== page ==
Industry Insights

How to Enable Seamless Omnichannel Experiences in Banking?

With globalization and changing customer needs, bank customers are increasingly opting for digital channels that fit seamlessly into their busy lifestyles. Мobile banking, digital payment solutions, convenient remote banking accessibility, personalised financial advice, online privacy and security, full control over financial affairs - customer demands keep growing and banks’ failure to respond to them inevitably leads to missed opportunities and dwindling bottom lines.

But how can banks deliver the experiences that customers expect?

There are three main pillars of seamless customer experiences, each enabled by key technological capabilities:

  1. Omnichannel - enabled by a Digital Banking Platform
  2. Personalised - enabled by Big Data and Artificial Intelligence (AI)
  3. Connected - enabled by Open Banking ecosystems

Adhering to these 3 pillars facilitates the shift from a bank-centric to a customer-centric focus, through the use of data to better understand and predict customer behavior, and the opportunity to collaborate with third party service-providers to enrich customer experience.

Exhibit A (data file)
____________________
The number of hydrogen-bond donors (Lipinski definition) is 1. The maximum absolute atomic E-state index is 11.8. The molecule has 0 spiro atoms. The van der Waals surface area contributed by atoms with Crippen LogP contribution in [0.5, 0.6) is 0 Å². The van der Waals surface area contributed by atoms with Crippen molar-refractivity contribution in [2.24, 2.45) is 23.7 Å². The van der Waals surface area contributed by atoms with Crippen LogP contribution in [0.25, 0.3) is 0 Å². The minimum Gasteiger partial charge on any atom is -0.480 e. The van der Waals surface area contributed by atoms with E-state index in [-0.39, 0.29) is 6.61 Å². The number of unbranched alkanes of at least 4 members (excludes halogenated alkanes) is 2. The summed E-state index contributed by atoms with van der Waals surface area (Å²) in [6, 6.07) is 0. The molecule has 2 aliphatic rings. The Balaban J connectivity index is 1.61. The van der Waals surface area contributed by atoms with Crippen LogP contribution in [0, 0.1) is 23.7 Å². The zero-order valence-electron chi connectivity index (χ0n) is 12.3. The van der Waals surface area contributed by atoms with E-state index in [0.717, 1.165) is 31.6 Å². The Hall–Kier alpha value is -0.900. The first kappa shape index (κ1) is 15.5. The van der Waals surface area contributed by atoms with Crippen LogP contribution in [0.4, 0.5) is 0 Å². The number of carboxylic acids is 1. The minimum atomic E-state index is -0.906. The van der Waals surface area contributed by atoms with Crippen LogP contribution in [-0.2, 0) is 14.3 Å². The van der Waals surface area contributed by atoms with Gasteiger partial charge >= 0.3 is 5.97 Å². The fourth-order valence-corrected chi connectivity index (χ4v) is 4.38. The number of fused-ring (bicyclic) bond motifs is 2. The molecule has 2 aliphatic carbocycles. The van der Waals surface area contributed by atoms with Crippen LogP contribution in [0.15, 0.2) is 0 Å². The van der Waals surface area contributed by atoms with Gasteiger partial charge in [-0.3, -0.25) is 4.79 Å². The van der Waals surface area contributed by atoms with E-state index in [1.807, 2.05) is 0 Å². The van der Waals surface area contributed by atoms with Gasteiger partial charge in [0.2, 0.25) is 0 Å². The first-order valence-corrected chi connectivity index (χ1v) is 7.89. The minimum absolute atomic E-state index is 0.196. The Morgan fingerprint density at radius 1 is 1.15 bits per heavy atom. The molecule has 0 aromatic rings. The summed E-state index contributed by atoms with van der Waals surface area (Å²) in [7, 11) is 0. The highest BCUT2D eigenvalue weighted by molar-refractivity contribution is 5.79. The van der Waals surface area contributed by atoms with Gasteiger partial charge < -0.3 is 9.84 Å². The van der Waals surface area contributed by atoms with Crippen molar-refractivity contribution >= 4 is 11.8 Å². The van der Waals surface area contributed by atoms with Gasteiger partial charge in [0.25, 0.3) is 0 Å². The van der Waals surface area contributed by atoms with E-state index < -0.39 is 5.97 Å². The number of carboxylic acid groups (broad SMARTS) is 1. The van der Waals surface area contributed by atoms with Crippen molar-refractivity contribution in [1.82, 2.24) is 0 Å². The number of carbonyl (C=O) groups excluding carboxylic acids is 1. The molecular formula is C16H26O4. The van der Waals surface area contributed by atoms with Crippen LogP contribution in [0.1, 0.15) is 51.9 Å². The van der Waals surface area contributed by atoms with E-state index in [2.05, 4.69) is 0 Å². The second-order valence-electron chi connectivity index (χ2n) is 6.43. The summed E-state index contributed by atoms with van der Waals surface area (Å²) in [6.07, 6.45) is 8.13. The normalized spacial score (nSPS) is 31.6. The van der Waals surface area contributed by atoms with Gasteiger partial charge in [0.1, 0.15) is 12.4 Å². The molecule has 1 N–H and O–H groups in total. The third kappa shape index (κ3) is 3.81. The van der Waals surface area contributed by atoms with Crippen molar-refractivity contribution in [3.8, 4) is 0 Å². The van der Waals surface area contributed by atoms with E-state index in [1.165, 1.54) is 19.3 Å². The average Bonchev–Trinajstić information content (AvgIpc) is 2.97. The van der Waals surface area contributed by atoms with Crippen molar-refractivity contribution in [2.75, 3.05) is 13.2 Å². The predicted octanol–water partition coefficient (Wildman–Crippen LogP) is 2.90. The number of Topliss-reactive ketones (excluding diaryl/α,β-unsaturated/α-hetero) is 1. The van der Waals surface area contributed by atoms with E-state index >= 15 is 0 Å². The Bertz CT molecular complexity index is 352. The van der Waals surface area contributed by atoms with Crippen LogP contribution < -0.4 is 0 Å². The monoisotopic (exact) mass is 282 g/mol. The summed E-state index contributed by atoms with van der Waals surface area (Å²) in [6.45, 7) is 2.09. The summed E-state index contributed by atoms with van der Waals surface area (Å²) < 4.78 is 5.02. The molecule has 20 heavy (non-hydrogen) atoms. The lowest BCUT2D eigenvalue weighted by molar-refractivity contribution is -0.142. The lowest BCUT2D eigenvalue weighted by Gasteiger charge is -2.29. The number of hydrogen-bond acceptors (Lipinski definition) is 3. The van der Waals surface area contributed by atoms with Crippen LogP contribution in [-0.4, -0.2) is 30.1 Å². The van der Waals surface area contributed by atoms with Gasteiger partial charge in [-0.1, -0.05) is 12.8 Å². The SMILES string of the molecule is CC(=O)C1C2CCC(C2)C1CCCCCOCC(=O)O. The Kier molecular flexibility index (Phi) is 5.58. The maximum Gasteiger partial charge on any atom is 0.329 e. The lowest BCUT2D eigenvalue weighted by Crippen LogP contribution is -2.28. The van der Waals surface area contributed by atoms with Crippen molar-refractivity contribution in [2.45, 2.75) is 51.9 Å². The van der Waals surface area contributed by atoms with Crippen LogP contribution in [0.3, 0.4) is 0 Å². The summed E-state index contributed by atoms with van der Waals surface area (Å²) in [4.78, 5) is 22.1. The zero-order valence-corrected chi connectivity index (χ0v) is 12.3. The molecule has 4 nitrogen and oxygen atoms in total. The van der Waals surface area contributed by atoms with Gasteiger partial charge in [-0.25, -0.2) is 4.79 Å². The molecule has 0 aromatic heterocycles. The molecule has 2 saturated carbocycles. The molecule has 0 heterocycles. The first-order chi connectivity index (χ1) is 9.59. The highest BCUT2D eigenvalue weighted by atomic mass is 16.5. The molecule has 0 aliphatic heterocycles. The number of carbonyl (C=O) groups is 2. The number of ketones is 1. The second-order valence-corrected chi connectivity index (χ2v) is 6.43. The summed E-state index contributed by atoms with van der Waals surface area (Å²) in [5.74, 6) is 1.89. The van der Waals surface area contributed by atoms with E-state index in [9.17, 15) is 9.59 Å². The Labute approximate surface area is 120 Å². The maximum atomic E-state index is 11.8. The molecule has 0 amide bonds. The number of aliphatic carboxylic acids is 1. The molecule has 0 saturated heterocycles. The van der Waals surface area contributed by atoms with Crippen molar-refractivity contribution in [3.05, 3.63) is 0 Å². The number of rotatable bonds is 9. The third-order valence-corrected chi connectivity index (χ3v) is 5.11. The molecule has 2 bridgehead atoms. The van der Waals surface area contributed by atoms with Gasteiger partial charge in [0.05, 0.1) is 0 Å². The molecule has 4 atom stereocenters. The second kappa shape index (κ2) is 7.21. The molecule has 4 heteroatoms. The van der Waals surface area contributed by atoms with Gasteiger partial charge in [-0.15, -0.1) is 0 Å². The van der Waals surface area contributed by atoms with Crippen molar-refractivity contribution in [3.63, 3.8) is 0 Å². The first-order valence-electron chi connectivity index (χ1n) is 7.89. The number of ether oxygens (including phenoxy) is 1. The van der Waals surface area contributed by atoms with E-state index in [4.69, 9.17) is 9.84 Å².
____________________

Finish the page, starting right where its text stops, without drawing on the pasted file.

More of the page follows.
Seamless Means Omnichannel

Enabled by a Digital Banking Platform

At the heart of customer-centric financial services stand omnichannel digital platforms - central hubs from which, and to which data flows. Platforms provide a holistic view of the customer and allow the centralized orchestration of customer interactions across multiple touch points, following the principle of create once - distribute anywhere. This approach fits seamlessly with the device-agnostic customer lifestyle and empowers data-driven and customer-originated innovation.